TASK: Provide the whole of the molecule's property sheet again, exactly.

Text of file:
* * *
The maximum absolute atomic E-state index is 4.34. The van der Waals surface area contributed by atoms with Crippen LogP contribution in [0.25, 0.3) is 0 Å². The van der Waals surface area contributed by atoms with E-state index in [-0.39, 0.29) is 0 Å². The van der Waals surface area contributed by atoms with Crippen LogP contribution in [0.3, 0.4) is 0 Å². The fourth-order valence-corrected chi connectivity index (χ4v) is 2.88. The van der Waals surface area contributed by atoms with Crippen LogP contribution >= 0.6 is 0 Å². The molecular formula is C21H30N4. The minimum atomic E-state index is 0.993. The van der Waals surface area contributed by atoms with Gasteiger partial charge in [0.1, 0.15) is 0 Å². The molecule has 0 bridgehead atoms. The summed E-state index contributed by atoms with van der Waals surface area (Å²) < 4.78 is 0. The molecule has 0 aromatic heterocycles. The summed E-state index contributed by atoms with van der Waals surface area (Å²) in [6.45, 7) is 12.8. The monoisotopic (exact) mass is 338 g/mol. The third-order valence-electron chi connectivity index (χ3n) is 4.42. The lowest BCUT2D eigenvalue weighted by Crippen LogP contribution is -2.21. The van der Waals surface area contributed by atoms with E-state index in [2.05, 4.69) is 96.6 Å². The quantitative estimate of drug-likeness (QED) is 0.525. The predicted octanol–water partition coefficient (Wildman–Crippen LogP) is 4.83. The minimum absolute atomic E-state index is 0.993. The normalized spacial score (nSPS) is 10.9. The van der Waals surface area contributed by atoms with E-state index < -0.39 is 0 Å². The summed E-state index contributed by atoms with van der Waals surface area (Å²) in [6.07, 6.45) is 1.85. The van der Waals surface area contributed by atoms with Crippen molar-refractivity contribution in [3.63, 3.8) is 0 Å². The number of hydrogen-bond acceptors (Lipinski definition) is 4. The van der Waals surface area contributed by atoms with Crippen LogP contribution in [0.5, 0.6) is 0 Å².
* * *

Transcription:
The maximum absolute atomic E-state index is 4.34. The van der Waals surface area contributed by atoms with Crippen LogP contribution in [0.25, 0.3) is 0 Å². The van der Waals surface area contributed by atoms with E-state index in [-0.39, 0.29) is 0 Å². The van der Waals surface area contributed by atoms with Crippen LogP contribution in [0.3, 0.4) is 0 Å². The fourth-order valence-corrected chi connectivity index (χ4v) is 2.88. The van der Waals surface area contributed by atoms with Crippen LogP contribution >= 0.6 is 0 Å². The molecular formula is C21H30N4. The minimum atomic E-state index is 0.993. The van der Waals surface area contributed by atoms with Gasteiger partial charge in [0.1, 0.15) is 0 Å². The molecule has 0 bridgehead atoms. The summed E-state index contributed by atoms with van der Waals surface area (Å²) < 4.78 is 0. The molecule has 0 aromatic heterocycles. The summed E-state index contributed by atoms with van der Waals surface area (Å²) in [6.45, 7) is 12.8. The monoisotopic (exact) mass is 338 g/mol. The third-order valence-electron chi connectivity index (χ3n) is 4.42. The lowest BCUT2D eigenvalue weighted by Crippen LogP contribution is -2.21. The van der Waals surface area contributed by atoms with E-state index in [2.05, 4.69) is 96.6 Å². The quantitative estimate of drug-likeness (QED) is 0.525. The predicted octanol–water partition coefficient (Wildman–Crippen LogP) is 4.83. The minimum absolute atomic E-state index is 0.993. The normalized spacial score (nSPS) is 10.9. The van der Waals surface area contributed by atoms with E-state index < -0.39 is 0 Å². The summed E-state index contributed by atoms with van der Waals surface area (Å²) in [6.07, 6.45) is 1.85. The van der Waals surface area contributed by atoms with Crippen molar-refractivity contribution in [3.63, 3.8) is 0 Å². The number of hydrogen-bond acceptors (Lipinski definition) is 4. The van der Waals surface area contributed by atoms with Crippen LogP contribution in [0.5, 0.6) is 0 Å².